An s-(super)gale is a betting strategy where some amount of capital is lost to inflation at each step. Note that s-gales and s-supergales are examples of supermartingales, and the 1-gales and 1-supergales are precisely the martingales and supermartingales.

Collectively, these objects are known as "gales".

A gale d succeeds on a subset X of the natural numbers if where denotes the n-digit string consisting of the first n digits of X.

A gale d succeeds strongly on X if .

All of these notions of various gales have no effective content, but one must necessarily restrict oneself to a small class of gales, since some gale can be found which succeeds on any given set. After all, if one knows a sequence of coin flips in advance, it is easy to make money by simply betting on the known outcomes of each flip. A standard way of doing this is to require the gales to be either computable or close to computable:

A gale d is called constructive, c.e., or lower semi-computable if the numbers are uniformly left-c.e. reals (i.e. can uniformly be written as the limit of an increasing computable sequence of rationals).

The effective Hausdorff dimension of a set of natural numbers X is .[2]

The effective packing dimension of X is .[3]

Kolmogorov complexity definition[edit]

Kolmogorov complexity can be thought of as a lower bound on the algorithmic compressibility of a finite sequence (of characters or binary digits). It assigns to each such sequence w a natural number K(w) that, intuitively, measures the minimum length of a computer program (written in some fixed programming language) that takes no input and will output w when run.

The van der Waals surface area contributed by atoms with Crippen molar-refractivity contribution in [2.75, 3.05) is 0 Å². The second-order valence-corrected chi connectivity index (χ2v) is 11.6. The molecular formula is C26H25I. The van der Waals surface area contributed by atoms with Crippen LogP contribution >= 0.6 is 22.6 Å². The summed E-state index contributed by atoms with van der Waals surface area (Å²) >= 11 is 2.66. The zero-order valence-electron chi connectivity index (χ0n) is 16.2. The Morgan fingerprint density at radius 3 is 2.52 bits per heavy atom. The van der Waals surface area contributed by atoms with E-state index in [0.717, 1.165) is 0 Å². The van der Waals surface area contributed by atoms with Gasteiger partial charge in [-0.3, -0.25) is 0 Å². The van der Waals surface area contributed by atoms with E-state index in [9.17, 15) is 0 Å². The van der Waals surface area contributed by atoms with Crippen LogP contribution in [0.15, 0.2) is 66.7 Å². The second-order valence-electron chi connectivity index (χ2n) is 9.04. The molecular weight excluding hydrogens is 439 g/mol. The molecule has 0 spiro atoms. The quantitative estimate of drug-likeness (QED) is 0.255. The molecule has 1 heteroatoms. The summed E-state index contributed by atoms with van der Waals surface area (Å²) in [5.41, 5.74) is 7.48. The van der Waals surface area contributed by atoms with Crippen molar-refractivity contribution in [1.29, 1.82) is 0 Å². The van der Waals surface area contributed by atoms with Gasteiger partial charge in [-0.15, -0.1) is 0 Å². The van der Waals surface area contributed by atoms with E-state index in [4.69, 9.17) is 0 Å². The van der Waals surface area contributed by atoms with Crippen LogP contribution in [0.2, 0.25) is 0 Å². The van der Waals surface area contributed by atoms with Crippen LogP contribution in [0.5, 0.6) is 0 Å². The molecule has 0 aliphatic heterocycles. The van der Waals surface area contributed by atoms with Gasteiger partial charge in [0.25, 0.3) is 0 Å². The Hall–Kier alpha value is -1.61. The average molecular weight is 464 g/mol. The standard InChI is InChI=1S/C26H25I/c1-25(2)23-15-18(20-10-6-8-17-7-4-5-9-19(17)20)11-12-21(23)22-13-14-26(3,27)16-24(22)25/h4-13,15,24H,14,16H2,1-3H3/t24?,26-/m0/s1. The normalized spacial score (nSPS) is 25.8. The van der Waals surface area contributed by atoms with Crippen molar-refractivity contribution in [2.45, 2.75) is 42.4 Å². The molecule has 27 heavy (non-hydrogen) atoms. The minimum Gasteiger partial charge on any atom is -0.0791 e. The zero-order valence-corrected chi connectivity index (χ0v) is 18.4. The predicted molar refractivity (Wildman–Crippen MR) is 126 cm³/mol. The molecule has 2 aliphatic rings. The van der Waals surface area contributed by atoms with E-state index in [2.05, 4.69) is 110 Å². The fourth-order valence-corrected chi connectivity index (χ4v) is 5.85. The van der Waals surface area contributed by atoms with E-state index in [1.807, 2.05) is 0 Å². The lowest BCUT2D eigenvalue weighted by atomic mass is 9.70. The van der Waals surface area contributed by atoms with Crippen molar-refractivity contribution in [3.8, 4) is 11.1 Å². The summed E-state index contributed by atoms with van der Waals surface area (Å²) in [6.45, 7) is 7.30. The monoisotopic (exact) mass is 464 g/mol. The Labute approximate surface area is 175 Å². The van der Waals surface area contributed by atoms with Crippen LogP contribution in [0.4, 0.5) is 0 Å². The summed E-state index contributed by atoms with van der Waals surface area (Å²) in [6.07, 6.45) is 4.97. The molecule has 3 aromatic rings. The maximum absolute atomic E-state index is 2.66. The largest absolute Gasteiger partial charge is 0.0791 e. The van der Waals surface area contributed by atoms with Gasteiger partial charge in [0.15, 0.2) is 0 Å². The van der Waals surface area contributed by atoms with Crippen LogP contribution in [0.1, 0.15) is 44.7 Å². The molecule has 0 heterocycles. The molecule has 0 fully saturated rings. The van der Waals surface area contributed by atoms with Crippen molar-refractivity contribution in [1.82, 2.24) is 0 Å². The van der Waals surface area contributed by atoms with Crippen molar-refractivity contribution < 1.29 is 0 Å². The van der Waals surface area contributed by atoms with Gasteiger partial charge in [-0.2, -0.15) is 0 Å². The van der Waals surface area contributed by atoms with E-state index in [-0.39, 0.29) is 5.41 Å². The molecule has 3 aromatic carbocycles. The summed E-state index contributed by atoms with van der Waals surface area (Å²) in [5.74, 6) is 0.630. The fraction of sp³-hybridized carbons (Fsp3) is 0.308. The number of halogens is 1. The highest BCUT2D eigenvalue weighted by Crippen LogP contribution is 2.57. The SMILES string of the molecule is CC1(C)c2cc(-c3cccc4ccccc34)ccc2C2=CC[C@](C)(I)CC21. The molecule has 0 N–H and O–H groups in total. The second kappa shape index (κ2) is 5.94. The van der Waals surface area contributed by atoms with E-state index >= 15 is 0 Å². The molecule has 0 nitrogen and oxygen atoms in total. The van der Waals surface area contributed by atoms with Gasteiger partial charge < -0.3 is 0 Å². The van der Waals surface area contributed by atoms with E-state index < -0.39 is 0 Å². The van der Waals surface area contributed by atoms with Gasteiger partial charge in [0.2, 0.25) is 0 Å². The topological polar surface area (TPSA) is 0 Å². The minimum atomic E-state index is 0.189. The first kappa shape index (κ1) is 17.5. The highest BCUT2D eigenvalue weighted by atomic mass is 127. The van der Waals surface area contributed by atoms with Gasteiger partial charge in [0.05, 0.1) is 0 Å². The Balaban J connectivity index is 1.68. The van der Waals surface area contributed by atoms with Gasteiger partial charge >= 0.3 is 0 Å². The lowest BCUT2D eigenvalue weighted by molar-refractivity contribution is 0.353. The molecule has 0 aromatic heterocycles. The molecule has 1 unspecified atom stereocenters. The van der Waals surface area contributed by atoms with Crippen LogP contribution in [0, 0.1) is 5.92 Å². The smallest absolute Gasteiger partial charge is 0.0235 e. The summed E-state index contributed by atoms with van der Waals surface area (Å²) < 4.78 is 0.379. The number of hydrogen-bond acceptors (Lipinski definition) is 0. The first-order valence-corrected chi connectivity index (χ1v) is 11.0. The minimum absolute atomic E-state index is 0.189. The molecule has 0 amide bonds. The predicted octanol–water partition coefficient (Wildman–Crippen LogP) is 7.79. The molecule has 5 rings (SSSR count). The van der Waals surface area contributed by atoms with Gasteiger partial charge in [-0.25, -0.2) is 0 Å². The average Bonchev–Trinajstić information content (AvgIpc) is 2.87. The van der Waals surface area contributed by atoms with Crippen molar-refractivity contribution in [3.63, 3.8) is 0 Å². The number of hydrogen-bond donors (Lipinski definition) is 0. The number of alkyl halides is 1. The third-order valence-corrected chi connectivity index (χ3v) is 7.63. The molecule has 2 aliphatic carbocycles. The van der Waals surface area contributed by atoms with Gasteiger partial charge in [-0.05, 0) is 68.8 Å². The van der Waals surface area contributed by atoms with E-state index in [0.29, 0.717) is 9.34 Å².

The effective Hausdorff dimension of a set of natural numbers X is .[4][5][6][7]

The effective packing dimension of a set X is .[3][4][5]

From this one can see that both the effective Hausdorff dimension and the effective packing dimension of a set are between 0 and 1, with the effective packing dimension always at least as large as the effective Hausdorff dimension. Every random sequence will have effective Hausdorff and packing dimensions equal to 1, although there are also nonrandom sequences with effective Hausdorff and packing dimensions of 1.

Comparison to classical dimension[edit]

If Z is a subset of 2ω, its Hausdorff dimension is .[2]

The packing dimension of Z is .[3]

Thus the effective Hausdorff and packing dimensions of a set are simply the classical Hausdorff and packing dimensions of (respectively) when we restrict our attention to c.e. gales.

Define the following:

A consequence of the above is that these all have Hausdorff dimension .[8]

and all have packing dimension 1.

and all have packing dimension .


  1. ^ John M. Hitchcock; Jack H. Lutz (2006). "Why computational complexity requires stricter martingales". Theory of Computing Systems.
  2. ^ a b Jack H. Lutz (2003). "Dimension in complexity classes". SIAM Journal on Computing. arXiv:cs/0203016. doi:10.1137/s0097539701417723.
  3. ^ a b c Krishna B. Athreya; John M. Hitchcock; Jack H. Lutz; Elvira Mayordomo (2007). "Effective strong dimension in algorithmic information and computational complexity". SIAM Journal on Computing. arXiv:cs/0211025. doi:10.1137/s0097539703446912.
  4. ^ a b Jin-yi Cai; Juris Hartmanis (1994). "On Hausdorff and Topological Dimensions of the Kolmogorov Complexity of the Real Line". Journal of Computer and System Sciences. doi:10.1016/S0022-0000(05)80073-X.
  5. ^ a b Ludwig Staiger (1993). "Kolmogorov complexity and Hausdorff dimension". Information and Computation. doi:10.1006/inco.1993.1017.
  6. ^ Elvira Mayordomo (2002). "A Kolmogorov complexity characterization of constructive Hausdorff dimension". Information Processing Letters. doi:10.1016/S0020-0190(02)00343-5.
  7. ^ Ludwig Staiger (2005). "Constructive dimension equals Kolmogorov complexity". Information Processing Letters. doi:10.1016/j.ipl.2004.09.023.
  8. ^ Boris Ryabko (1994). "Coding of combinatorial sources and Hausdorff dimension". Soviet Mathematics - Doklady.